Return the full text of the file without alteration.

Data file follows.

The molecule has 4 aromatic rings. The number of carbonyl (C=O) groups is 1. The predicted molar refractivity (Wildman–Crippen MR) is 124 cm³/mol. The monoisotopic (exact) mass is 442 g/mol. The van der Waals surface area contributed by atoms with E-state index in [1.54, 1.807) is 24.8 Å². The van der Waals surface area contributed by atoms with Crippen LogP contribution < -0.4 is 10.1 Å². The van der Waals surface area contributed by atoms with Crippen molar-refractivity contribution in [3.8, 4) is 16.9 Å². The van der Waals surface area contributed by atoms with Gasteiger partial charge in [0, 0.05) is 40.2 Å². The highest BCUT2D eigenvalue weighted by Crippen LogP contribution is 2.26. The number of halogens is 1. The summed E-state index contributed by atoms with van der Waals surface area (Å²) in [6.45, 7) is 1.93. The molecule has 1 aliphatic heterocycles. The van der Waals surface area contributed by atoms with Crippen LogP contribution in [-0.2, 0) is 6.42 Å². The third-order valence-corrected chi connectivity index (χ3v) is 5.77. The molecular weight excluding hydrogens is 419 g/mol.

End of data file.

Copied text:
The molecule has 4 aromatic rings. The number of carbonyl (C=O) groups is 1. The predicted molar refractivity (Wildman–Crippen MR) is 124 cm³/mol. The monoisotopic (exact) mass is 442 g/mol. The van der Waals surface area contributed by atoms with E-state index in [1.54, 1.807) is 24.8 Å². The van der Waals surface area contributed by atoms with Crippen LogP contribution < -0.4 is 10.1 Å². The van der Waals surface area contributed by atoms with Crippen molar-refractivity contribution in [3.8, 4) is 16.9 Å². The van der Waals surface area contributed by atoms with Gasteiger partial charge in [0, 0.05) is 40.2 Å². The highest BCUT2D eigenvalue weighted by Crippen LogP contribution is 2.26. The number of halogens is 1. The summed E-state index contributed by atoms with van der Waals surface area (Å²) in [6.45, 7) is 1.93. The molecule has 1 aliphatic heterocycles. The van der Waals surface area contributed by atoms with Crippen LogP contribution in [-0.2, 0) is 6.42 Å². The third-order valence-corrected chi connectivity index (χ3v) is 5.77. The molecular weight excluding hydrogens is 419 g/mol.